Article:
Cambodian ‘Agents for Change’ journalists see results in Vietnam study tour
A group of Cambodian journalists have taken part in a road safety study tour in neighbouring Vietnam as part of an ‘Agents For Change’ media training initiative supported by the FIA Foundation.
The seven journalists participating were recipients of recent Journalist Awards for Excellence in Road Safety Media, organised by the AIP Foundation and the Cambodian government. As part of the collaborative study tour in Ho Chi Minh City, Vietnam, they exchanged ideas with Vietnamese road safety experts, shared experiences on reporting and enforcing motorcycle helmet laws, particularly for passengers and children, and discussed how to use the media to promote road safety.
The journalists were chosen from twenty who applied and submitted projects on road safety that were published on print and online media, as well as on television and radio outlets. The winners were selected by a combination of official scores from judges, as well as online engagement from the public via social media and traditional media channels. The radio portion of the competition attracted 10,000 listeners.
“The reporting done by both the applicants and winners showcases the importance of using the media to enforce legislative changes, especially in light of the mandatory helmet law that went into effect in January of this year,” H.E Khiev Kahnarith, of the Cambodian Ministry of Information, said. “I am hopeful for how we as the government can collaborate with journalists to make our country’s roads safer for all.”
The Cambodian journalists were joined by H.E Keam Marethiya, of the Cambodian Ministry of Information; H.E Ty Long, the Deputy of the Cambodian Department of Traffic Police and Public Order of the National Police; officials from the Ho Chi Minh City Police Department Traffic Safety Committee; Vietnamese reporters; and AIP Foundation staff.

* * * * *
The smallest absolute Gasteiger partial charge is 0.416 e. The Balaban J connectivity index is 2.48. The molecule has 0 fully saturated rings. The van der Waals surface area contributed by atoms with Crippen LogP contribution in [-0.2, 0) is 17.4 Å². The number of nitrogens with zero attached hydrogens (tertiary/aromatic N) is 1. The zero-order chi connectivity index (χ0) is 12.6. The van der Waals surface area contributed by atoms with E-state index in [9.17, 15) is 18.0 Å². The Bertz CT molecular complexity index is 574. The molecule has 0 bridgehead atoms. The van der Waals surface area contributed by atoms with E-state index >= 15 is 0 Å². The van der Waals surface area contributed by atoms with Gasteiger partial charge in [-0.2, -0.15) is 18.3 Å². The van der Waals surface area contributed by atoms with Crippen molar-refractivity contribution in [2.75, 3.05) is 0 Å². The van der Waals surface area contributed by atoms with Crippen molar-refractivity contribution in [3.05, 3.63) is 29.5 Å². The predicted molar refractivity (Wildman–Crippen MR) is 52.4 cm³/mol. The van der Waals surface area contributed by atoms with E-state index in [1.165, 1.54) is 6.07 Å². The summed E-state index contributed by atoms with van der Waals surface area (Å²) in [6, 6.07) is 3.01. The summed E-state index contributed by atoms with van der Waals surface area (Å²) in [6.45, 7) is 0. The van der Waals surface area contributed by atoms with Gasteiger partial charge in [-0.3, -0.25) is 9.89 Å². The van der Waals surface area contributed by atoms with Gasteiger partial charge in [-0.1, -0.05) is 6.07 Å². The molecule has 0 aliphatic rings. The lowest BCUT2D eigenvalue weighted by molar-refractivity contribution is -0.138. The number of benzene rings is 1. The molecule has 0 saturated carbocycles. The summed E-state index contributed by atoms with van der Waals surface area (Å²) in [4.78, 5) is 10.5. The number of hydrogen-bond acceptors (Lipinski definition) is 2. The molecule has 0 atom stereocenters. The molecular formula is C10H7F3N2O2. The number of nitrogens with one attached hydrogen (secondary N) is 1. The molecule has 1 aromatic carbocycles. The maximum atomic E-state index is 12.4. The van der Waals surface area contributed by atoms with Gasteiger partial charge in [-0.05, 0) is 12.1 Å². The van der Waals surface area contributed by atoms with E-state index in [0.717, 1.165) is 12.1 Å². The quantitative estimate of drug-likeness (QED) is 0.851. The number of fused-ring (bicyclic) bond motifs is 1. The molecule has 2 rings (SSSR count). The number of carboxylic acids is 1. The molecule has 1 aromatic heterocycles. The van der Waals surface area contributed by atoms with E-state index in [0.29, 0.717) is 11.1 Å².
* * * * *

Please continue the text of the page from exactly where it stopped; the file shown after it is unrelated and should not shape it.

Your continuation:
“Vietnam began enforcing a mandatory helmet law in 2007 and we have been looking at its successes as we craft our own legislation,” H.E Ty Long said. “Cambodia’s passenger helmet law only went into effect in January of this year, but we have already seen an increase helmet-wearing practices nationwide.”
“It is insightful to meet with those from the international road safety community to learn about their national and city action plans, as well as their recommendations for how to combine law enforcement and high-quality media reporting,” H.E Keam Marethiya said.
The study tour took place over three days at multiple venues across the city, including the Department of Road Safety, and the Department of Police Enforcement.
“Talking with people from another country who are tackling a similar issue will hopefully give me a fresh perspective on how to report on road safety,” Ouk Savborey, a journalist with SEATV, said. “I’m learning about the various angles to take when writing about road safety, as well as passenger and child helmet use. These can range from using a public health or human interest perspective, to an economic or data-based one.”
AIP Foundation and FIA Foundation launched the “Agents for Change” programme in 2015. Since its start, the initiative has hosted policymaker and journalists training workshops as well as the awards scheme. The programme empowers media professionals to use their influence to help policymakers create positive changes throughout Cambodia. As part of the initiative editors from leading Cambodian news outlets took part in a forum to learn about road safety reporting and national legislative initiatives. Moderators provided attendees with reliable information sources, best practices, and encouraged them to use innovative angles when reporting on the subject and to publish images that reinforce proper helmet use. The editors were also joined by government officials who updated them on the current state of legislation and law enforcement in Cambodia. The media plays a critical role in influencing the public’s behaviour, and the event helped editors recognize the power they hold when discussing this pressing national issue.
From 2011 to 2013, data showed that only 6% of motorcycle passengers and 64% of motorcycle drivers in Cambodia wore helmets. In Vietnam in 2013, six years after the country implemented its mandatory helmet law, 83% of motorcycle passengers and 96% of motorcycle drivers wore helmets. The World Health Organization (WHO) reports that in the event of a road crash, wearing a motorcycle helmet correctly decreases the risk of death by 40% and severe injury by 70%.